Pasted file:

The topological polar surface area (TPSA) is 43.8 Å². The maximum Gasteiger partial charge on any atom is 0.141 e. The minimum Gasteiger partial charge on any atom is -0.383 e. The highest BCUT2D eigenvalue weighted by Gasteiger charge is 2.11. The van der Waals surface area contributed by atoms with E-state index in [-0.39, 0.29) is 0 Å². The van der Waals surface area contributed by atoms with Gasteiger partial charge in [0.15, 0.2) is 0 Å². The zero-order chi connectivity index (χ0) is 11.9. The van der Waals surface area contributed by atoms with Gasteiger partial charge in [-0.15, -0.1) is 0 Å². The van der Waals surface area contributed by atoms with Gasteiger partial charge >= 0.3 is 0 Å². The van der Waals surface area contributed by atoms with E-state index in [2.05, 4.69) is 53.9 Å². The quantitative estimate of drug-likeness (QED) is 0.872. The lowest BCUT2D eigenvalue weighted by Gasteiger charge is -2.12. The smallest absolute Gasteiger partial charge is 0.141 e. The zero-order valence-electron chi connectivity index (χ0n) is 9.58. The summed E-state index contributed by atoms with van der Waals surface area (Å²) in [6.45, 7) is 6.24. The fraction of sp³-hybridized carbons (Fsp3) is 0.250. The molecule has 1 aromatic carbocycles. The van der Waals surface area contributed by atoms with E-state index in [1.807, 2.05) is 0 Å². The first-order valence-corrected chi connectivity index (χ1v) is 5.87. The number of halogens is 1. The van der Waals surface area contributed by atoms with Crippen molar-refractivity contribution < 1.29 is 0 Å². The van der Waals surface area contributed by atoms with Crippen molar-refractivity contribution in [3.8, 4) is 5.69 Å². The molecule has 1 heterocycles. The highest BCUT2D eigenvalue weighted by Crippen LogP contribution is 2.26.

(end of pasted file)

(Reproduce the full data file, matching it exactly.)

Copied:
The topological polar surface area (TPSA) is 43.8 Å². The maximum Gasteiger partial charge on any atom is 0.141 e. The minimum Gasteiger partial charge on any atom is -0.383 e. The highest BCUT2D eigenvalue weighted by Gasteiger charge is 2.11. The van der Waals surface area contributed by atoms with E-state index in [-0.39, 0.29) is 0 Å². The van der Waals surface area contributed by atoms with Gasteiger partial charge in [0.15, 0.2) is 0 Å². The zero-order chi connectivity index (χ0) is 11.9. The van der Waals surface area contributed by atoms with Gasteiger partial charge in [-0.15, -0.1) is 0 Å². The van der Waals surface area contributed by atoms with Gasteiger partial charge >= 0.3 is 0 Å². The van der Waals surface area contributed by atoms with E-state index in [2.05, 4.69) is 53.9 Å². The quantitative estimate of drug-likeness (QED) is 0.872. The lowest BCUT2D eigenvalue weighted by Gasteiger charge is -2.12. The smallest absolute Gasteiger partial charge is 0.141 e. The zero-order valence-electron chi connectivity index (χ0n) is 9.58. The summed E-state index contributed by atoms with van der Waals surface area (Å²) in [6.45, 7) is 6.24. The fraction of sp³-hybridized carbons (Fsp3) is 0.250. The molecule has 1 aromatic carbocycles. The van der Waals surface area contributed by atoms with E-state index in [1.807, 2.05) is 0 Å². The first-order valence-corrected chi connectivity index (χ1v) is 5.87. The number of halogens is 1. The van der Waals surface area contributed by atoms with Crippen molar-refractivity contribution < 1.29 is 0 Å². The van der Waals surface area contributed by atoms with Crippen molar-refractivity contribution in [3.8, 4) is 5.69 Å². The molecule has 1 heterocycles. The highest BCUT2D eigenvalue weighted by Crippen LogP contribution is 2.26.